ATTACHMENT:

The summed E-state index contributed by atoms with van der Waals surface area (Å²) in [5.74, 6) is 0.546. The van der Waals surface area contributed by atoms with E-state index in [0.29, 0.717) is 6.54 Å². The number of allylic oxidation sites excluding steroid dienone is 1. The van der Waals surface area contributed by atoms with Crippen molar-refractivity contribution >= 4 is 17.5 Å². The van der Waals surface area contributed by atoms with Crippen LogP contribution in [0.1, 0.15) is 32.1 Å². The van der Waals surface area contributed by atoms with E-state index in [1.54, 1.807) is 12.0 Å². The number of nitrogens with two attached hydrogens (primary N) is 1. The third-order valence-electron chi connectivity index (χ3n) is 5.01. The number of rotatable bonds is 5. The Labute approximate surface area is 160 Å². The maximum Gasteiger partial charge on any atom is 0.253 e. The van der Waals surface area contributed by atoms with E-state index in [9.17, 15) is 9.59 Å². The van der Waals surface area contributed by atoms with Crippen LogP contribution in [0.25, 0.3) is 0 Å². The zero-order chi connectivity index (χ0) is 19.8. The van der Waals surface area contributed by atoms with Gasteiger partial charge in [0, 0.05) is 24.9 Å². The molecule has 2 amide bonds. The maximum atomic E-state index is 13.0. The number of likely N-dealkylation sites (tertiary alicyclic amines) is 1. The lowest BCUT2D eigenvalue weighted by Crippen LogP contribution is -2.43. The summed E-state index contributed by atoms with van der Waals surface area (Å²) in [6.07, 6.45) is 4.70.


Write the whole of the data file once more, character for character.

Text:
The summed E-state index contributed by atoms with van der Waals surface area (Å²) in [5.74, 6) is 0.546. The van der Waals surface area contributed by atoms with E-state index in [0.29, 0.717) is 6.54 Å². The number of allylic oxidation sites excluding steroid dienone is 1. The van der Waals surface area contributed by atoms with Crippen molar-refractivity contribution >= 4 is 17.5 Å². The van der Waals surface area contributed by atoms with Crippen LogP contribution in [0.1, 0.15) is 32.1 Å². The van der Waals surface area contributed by atoms with E-state index in [1.54, 1.807) is 12.0 Å². The number of nitrogens with two attached hydrogens (primary N) is 1. The third-order valence-electron chi connectivity index (χ3n) is 5.01. The number of rotatable bonds is 5. The Labute approximate surface area is 160 Å². The maximum Gasteiger partial charge on any atom is 0.253 e. The van der Waals surface area contributed by atoms with E-state index in [9.17, 15) is 9.59 Å². The van der Waals surface area contributed by atoms with Crippen LogP contribution in [0.25, 0.3) is 0 Å². The zero-order chi connectivity index (χ0) is 19.8. The van der Waals surface area contributed by atoms with Gasteiger partial charge in [0, 0.05) is 24.9 Å². The molecule has 2 amide bonds. The maximum atomic E-state index is 13.0. The number of likely N-dealkylation sites (tertiary alicyclic amines) is 1. The lowest BCUT2D eigenvalue weighted by Crippen LogP contribution is -2.43. The summed E-state index contributed by atoms with van der Waals surface area (Å²) in [6.07, 6.45) is 4.70.